The super PAC supporting former Texas governor Rick Perry has a new web ad focusing on the Republican's farming roots and showcasing his recent trips to Iowa. "My background is off of a dry-land cotton farm 200 miles west of Fort Worth, Texas," says Perry in the video. "I understand blue-collar, hard-working people." The agriculture-heavy state is the site of the first presidential primary election event of the cycle, the Iowa caucuses.
Watch the ad below:
Perry served as governor of Texas for 14 years, leaving the post in early 2015. He is considering a run for president in 2016 after a failed bid in 2012.
Just before the start of the Labor Day holiday weekend, the reelection campaign for Mitch McConnell of Kentucky announced its campaign manager, Jesse Benton, was resigning. Benton was leaving the campaign, Politico reports, "citing potential distractions over renewed attention to a scandal from the Iowa 2012 caucuses."
A gathering of pro-Hillary Clinton activists in Iowa this weekend revealed how supporters of the former first lady are hoping to learn from the mistakes of Clinton's failed attempt to win the Iowa caucuses in 2008. America Rising, a conservative opposition research firm, had its cameras rolling at the meeting, organized by Ready for Hillary, a super PAC that supports Clinton.
The chairman of Ron Paul’s 2012 presidential campaign is refusing to answer questions about allegations the campaign paid for endorsements before the Iowa caucuses last year. Jesse Benton, a longtime Paul aide who is now campaign manager for Senate minority leader Mitch McConnell, has not replied to requests for comment after an audio recording surfaced whereby an Iowa state senator, Kent Sorenson, admitted he had received a $30,000 check from high-level Paul campaign official, accepting the money in exchange for switching his support from Michele Bachmann to Ron Paul.
Manchester, N.H. As caucusgoers gathered Tuesday night in Iowa, Mitt Romney's presidential campaign here tries to maintain its focus on the first in the nation New Hampshire primary. In the campaign office on Elm Street, a cadre of young, college-aged volunteers works the phones and snacks on pizza. Except for the communal television which is tuned to Fox News to check in on Iowa, and which only attracts the scattered attention of a few staffers, work goes on as usual.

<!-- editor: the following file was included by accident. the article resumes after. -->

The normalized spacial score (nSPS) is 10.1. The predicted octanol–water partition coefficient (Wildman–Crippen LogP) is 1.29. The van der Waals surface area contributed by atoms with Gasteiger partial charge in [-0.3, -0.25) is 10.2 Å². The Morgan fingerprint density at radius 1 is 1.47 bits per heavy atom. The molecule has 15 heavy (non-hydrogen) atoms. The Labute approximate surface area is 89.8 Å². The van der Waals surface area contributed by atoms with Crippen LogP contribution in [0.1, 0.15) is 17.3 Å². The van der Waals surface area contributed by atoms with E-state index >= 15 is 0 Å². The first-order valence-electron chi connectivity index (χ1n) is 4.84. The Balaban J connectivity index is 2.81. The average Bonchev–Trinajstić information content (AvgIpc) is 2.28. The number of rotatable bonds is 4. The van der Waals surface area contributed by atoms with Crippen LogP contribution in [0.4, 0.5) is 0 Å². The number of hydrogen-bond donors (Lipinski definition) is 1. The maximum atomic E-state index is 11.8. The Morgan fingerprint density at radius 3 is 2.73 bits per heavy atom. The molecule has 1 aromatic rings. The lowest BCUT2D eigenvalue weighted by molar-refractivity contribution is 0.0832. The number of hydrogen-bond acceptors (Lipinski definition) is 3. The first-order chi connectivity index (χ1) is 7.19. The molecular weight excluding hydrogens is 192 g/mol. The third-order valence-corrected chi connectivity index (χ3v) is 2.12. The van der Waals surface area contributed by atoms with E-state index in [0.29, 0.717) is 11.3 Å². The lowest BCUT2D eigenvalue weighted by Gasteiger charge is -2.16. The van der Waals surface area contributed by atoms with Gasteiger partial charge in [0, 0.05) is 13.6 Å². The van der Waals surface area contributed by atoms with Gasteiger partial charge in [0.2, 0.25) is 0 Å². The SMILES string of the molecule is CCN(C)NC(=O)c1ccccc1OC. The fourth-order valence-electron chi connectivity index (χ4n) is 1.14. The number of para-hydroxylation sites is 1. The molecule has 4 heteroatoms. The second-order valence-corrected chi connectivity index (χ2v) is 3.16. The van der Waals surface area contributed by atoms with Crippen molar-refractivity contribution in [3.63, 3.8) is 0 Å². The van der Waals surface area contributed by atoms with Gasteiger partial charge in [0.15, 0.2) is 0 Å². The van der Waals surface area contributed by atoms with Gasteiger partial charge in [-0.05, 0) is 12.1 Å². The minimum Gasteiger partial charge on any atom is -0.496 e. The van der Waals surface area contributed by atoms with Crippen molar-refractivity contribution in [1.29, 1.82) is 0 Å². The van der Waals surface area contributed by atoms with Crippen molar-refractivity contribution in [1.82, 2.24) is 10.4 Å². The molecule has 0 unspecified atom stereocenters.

On the eve of the Iowa caucuses, Newt Gingrich lowered the boom on Mitt Romney in an interview with CNN's Piers Morgan. Gingrich criticized his GOP rival as a "Massachusetts moderate" while touting himself as a "Southern conservative." Asked if he ought to be responding more aggressively to attacks from Romney and the other Republican candidates, Gingrich said he would need to fight back, as some aides have reportedly been urging him to do.
CNN's Dana Bash touted her interview with Texas congressman Ron Paul and his son, Kentucky senator Rand Paul, by noting on Twitter that the elder Paul "ruled out running outside" the Republican party if he fails to win the GOP nomination for president. But that's not exactly what Ron Paul said. Here's the quotation (emphasis mine):
It’s likely that no candidate will win so much as 30 percent of the votes cast in Tuesday’s Iowa caucuses. Yet you can bet that the press corps will crown as the big winner the candidate who gets perhaps one-quarter of the votes of caucus-goers in a state that’s half the size of the average state. Meanwhile, those who get one-sixth, or one-seventh, or one-eighth, of that same vote, will be labeled as losers who might want to think about dropping out of the national race. This, of course, is foolishness.
The latest poll of Republican Iowa caucusgoers by the Des Moines Register finds Mitt Romney maintaining a slight lead over his Republican rivals with 24 percent support. In the survey, conducted over four days in the last week, Ron Paul comes in a close second with 22 percent, and Rick Santorum sees his numbers improve to 15 percent ahead of Tuesday's caucuses. Here's more from the Register:
The latest CNN poll of Iowa and New Hampshire Republicans show Mitt Romney, the former governor of Massachusetts, in the lead in both states. The New Hampshire poll confirms Romney's long-held advantage over his GOP opponents at 44 percent, 9 points up from a similar poll conducted by CNN earlier this month.
Newt Gingrich has released a 30-second ad that will air on television in Iowa starting on Wednesday. The ad focuses on his jobs plan and reminds Iowa Republicans of Gingrich's strong debate performances this past fall. Watch the video below:
When Senator Paul Simon of Illinois was running for the Democratic presidential nomination in 1988, one of his first stops was in the backyard of a residence in Wartburg, Iowa. About 100 people had assembled to hear him. The first question: What’s up in Namibia?
Mitt Romney had a strong performance Thursday night in the final debate before the January 3 Iowa caucuses. From Medicare reform to foreign policy to the economy, Romney provided mostly succinct answers within the mainstream of Republican ideas. And because he did not spend much time engaging his opponents, he also avoided missteps like his infamous “$10,000 bet” with Rick Perry at last week’s debate.
The new Des Moines Register poll shows Newt Gingrich with a 7-point lead in Iowa over Ron Paul, and a 9-point lead of Mitt Romney. “It’s a three-person race, but there’s a clear leader,” says J. Ann Selzer, the Register’s pollster.